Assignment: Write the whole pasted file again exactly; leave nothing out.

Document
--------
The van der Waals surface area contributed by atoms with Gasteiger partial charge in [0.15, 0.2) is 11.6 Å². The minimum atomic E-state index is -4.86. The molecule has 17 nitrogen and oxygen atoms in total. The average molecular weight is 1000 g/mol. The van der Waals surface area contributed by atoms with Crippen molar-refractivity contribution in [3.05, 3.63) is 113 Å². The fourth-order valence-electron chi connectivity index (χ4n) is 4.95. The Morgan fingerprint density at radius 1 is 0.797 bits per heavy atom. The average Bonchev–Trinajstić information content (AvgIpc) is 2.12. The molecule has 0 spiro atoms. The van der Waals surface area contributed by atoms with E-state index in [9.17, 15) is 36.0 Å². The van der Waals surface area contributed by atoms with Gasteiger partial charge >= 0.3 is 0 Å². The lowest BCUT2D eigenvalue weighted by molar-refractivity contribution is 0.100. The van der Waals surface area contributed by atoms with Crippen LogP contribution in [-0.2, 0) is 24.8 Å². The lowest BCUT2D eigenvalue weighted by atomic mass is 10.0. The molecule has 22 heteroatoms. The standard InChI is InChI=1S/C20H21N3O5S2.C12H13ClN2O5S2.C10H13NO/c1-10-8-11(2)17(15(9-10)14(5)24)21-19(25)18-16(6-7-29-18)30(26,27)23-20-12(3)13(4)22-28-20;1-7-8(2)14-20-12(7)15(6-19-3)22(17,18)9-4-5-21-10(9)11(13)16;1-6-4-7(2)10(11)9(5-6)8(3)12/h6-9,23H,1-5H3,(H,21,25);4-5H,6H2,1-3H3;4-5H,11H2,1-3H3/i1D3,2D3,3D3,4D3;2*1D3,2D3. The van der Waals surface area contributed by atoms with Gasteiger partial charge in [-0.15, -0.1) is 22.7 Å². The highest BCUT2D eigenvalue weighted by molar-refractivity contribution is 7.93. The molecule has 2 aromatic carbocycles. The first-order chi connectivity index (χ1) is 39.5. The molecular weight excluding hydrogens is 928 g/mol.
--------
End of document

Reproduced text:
The van der Waals surface area contributed by atoms with Gasteiger partial charge in [0.15, 0.2) is 11.6 Å². The minimum atomic E-state index is -4.86. The molecule has 17 nitrogen and oxygen atoms in total. The average molecular weight is 1000 g/mol. The van der Waals surface area contributed by atoms with Crippen molar-refractivity contribution in [3.05, 3.63) is 113 Å². The fourth-order valence-electron chi connectivity index (χ4n) is 4.95. The Morgan fingerprint density at radius 1 is 0.797 bits per heavy atom. The average Bonchev–Trinajstić information content (AvgIpc) is 2.12. The molecule has 0 spiro atoms. The van der Waals surface area contributed by atoms with E-state index in [9.17, 15) is 36.0 Å². The van der Waals surface area contributed by atoms with Gasteiger partial charge >= 0.3 is 0 Å². The lowest BCUT2D eigenvalue weighted by molar-refractivity contribution is 0.100. The van der Waals surface area contributed by atoms with Crippen LogP contribution in [-0.2, 0) is 24.8 Å². The lowest BCUT2D eigenvalue weighted by atomic mass is 10.0. The molecule has 22 heteroatoms. The standard InChI is InChI=1S/C20H21N3O5S2.C12H13ClN2O5S2.C10H13NO/c1-10-8-11(2)17(15(9-10)14(5)24)21-19(25)18-16(6-7-29-18)30(26,27)23-20-12(3)13(4)22-28-20;1-7-8(2)14-20-12(7)15(6-19-3)22(17,18)9-4-5-21-10(9)11(13)16;1-6-4-7(2)10(11)9(5-6)8(3)12/h6-9,23H,1-5H3,(H,21,25);4-5H,6H2,1-3H3;4-5H,11H2,1-3H3/i1D3,2D3,3D3,4D3;2*1D3,2D3. The van der Waals surface area contributed by atoms with Gasteiger partial charge in [-0.15, -0.1) is 22.7 Å². The highest BCUT2D eigenvalue weighted by molar-refractivity contribution is 7.93. The molecule has 2 aromatic carbocycles. The first-order chi connectivity index (χ1) is 39.5. The molecular weight excluding hydrogens is 928 g/mol.